Honolulu City Council candidate Trevor Ozawa’s campaign’s newest robocall features the voice of Mayor Kirk Caldwell urging voters to support Ozawa’s District 4 opponent, Tommy Waters.

The new robocall says, “Aloha. This is Kirk Caldwell. I am calling to ask you to consider voting for Tommy Waters.”

But Caldwell says his voice is being misused. And the call ends up being decidedly anti-Waters.

Near the end, a woman says: “We get it mayor. You want and need Tommy on the council to further your tax and spend agenda to fund rail at all cost … Now please leave the election to us and stay out of this campaign. Paid for by the Friends of Trevor Ozawa.”

The Ozawa campaign apparently lifted the recording from a robocall Caldwell made on Waters’ behalf before the Nov. 6 election and is sending it out as if he is making the call now.

Trevor Ozawa, left, and Tommy Waters are down to the final three weeks before ballots are due. The rhetoric is intensifying.

Courtesy of the candidates

“I think this is a misleading robocall,” Caldwell said Thursday. “It mistakenly uses an old recording. If people do not listen until the end they will think that I sent out this call and I did not.”

Caldwell says he supports Waters but he is not endorsing any candidate in the current special election.

He said normally he would not talk about an issue in another candidate’s election, but he said he is responding because his own voice was misused.

One of Ozawa’s key themes in the current special election is that Waters is a rubber stamp for Caldwell, eager to support anything the mayor favors.

“Most people probably just listen to the first few seconds of the mayor’s voice on the robocall and then hang up without listening to the end to hear that the call was made by Ozawa’s campaign,” Waters’ campaign spokesman Jim McCoy says.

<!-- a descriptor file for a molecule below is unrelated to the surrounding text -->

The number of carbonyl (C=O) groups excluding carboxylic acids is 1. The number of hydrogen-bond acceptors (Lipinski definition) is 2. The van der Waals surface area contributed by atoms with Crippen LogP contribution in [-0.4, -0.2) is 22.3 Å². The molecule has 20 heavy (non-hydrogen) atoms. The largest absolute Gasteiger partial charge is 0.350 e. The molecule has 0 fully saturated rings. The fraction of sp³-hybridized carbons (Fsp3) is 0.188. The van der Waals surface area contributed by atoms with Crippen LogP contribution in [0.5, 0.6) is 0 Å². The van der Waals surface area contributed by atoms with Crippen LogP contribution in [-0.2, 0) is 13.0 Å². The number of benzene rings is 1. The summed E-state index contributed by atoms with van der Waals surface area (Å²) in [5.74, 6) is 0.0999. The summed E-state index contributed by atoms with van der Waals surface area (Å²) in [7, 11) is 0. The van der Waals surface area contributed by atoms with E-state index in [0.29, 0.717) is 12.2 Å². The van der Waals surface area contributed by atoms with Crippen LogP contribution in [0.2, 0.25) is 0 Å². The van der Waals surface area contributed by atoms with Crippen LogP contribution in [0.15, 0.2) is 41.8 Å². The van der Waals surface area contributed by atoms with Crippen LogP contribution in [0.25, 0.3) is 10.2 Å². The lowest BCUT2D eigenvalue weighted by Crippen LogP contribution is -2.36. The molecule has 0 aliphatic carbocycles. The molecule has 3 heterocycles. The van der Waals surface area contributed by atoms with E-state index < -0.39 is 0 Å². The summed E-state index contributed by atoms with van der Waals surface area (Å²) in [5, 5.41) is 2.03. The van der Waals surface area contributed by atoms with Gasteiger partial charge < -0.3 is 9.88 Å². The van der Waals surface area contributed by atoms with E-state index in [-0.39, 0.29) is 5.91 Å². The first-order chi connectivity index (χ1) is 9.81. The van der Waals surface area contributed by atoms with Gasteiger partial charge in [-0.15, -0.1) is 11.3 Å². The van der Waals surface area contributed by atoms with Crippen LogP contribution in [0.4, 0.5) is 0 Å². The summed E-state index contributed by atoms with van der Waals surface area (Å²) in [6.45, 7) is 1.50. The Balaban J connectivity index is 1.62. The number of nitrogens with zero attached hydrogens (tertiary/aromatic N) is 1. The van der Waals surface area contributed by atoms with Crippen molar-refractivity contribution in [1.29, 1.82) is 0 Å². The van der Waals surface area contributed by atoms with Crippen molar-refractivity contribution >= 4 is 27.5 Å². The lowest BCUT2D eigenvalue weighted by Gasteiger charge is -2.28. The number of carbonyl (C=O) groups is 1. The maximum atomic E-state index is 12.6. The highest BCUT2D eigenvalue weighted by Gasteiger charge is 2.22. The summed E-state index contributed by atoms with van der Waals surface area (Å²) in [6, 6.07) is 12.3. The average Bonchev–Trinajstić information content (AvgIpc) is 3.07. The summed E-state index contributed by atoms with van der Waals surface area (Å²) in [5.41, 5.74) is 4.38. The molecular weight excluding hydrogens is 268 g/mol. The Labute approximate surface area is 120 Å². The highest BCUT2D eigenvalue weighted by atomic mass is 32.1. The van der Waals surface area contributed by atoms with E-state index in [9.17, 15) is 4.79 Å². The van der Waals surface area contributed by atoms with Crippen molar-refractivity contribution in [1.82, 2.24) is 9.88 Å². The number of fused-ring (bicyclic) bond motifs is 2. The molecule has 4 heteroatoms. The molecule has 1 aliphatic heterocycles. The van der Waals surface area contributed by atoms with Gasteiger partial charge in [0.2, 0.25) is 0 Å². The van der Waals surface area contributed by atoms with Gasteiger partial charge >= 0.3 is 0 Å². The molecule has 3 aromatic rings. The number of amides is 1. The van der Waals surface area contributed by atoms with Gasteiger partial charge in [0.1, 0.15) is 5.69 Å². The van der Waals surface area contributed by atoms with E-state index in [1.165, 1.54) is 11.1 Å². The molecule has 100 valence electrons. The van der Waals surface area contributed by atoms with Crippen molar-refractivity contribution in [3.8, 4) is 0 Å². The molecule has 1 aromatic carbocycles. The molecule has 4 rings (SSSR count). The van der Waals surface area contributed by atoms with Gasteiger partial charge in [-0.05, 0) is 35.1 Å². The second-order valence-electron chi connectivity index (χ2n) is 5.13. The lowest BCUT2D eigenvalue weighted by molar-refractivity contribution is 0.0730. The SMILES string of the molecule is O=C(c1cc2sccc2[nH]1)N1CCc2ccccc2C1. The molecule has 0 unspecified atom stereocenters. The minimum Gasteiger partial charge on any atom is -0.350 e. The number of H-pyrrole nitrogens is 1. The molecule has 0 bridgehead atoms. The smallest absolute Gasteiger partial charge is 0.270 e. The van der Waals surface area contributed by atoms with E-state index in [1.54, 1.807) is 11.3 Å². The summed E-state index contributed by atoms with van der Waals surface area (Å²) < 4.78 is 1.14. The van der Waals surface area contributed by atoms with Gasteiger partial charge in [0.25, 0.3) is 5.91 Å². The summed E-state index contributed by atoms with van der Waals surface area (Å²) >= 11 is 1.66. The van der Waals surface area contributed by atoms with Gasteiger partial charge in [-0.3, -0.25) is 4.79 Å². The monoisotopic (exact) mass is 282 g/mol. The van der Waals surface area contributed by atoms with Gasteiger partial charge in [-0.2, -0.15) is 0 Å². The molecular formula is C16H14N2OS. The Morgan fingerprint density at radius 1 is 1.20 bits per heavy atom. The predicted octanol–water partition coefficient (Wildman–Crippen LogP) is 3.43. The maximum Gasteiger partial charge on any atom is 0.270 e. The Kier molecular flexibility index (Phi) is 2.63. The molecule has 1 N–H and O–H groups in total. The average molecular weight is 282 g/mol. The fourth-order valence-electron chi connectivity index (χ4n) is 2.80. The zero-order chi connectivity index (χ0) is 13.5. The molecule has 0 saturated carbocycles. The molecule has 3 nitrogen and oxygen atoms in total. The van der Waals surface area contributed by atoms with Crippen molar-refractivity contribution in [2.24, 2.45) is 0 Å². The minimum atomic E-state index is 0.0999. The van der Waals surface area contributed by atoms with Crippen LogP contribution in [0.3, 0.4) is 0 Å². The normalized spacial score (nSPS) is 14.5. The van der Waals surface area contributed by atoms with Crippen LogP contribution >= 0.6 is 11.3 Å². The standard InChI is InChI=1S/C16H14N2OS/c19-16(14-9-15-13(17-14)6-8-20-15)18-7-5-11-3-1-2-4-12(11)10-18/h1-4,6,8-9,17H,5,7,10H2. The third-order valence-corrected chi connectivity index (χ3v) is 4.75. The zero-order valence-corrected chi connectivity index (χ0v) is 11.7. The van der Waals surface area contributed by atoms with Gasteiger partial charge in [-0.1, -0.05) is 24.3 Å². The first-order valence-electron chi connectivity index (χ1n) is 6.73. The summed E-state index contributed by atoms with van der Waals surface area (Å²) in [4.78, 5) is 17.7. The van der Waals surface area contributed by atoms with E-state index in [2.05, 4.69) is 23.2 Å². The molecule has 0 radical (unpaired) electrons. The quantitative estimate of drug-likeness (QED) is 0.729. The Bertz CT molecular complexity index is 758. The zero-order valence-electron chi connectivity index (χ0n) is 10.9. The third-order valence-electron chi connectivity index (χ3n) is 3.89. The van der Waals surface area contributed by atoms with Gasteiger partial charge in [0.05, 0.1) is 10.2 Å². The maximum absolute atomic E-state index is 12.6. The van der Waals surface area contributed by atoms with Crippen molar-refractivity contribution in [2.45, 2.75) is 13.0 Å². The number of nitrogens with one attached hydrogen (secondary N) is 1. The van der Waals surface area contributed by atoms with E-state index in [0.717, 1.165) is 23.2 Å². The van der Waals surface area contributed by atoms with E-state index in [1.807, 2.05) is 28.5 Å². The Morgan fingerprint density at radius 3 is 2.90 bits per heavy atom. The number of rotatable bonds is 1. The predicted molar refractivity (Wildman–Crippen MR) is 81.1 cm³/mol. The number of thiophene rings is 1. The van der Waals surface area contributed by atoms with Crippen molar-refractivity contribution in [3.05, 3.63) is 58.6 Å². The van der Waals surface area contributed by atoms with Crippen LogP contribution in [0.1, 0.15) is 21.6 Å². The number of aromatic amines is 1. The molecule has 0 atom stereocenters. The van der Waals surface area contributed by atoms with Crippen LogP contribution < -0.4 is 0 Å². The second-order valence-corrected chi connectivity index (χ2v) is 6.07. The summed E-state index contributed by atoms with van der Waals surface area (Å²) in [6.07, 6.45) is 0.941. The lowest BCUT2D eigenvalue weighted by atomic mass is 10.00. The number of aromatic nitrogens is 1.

In an emailed statement, Ozawa wrote: “The robocall that my campaign put out recently was nothing more than a replay of the robocall that the Mayor sent to thousands of homes last year. It is no secret that the Mayor has publicly donated to and is supporting Mr. Waters’ campaign.”

Ozawa’s public relations specialist, Janet Scheffer, would not respond on the telephone to any questions.

Ozawa and Waters are in a tightly contested special election to represent the City Council district which stretches from Hawaii Kai to Waikiki and Ala Moana.

Voters have until April 13 to mail in their ballots with some walk-in voting allowed the same day.

The special election was called after the Hawaii Supreme Court ruled that Ozawa’s 22-vote victory over Waters in the November election was invalid.

Political analyst and Civil Beat columnist Neal Milner says, “The robocall continues Ozawa’s disingenuous and dishonest campaign communications strategy.”

“There is a certain amount of slack we give politicians when it comes to truth in an election,” Milner says, “but even by campaign standards this is dishonest. It is so blatantly false, just like a mailer Ozawa sent out earlier that completely makes up something.”

Milner is referring to a flyer the Ozawa campaign sent out to East Oahu voters that falsely implied that Honolulu Civil Beat had been highly critical of Waters and his relationship with Caldwell. That mailer used Civil Beat’s logo and “Support Us” button as a backdrop to the anti-Waters quotes but none of the material had come from Civil Beat.

Another Ozawa mailer that followed a day or so later also is raising eyebrows for using apparently false information. In this one, Ozawa says: “The batch of absentee ballots containing Trevor’s 22-vote winning margin was received by the post office before the 6 p.m. deadline and scanned into the City Clerk’s computer before 6 p.m.”

But the Hawaii Supreme Court declared Ozawa’a Nov. 6 victory invalid after city attorneys presented statements from city elections officials saying the last absentee ballots from the post office were received after the 6 p.m. voting deadline.

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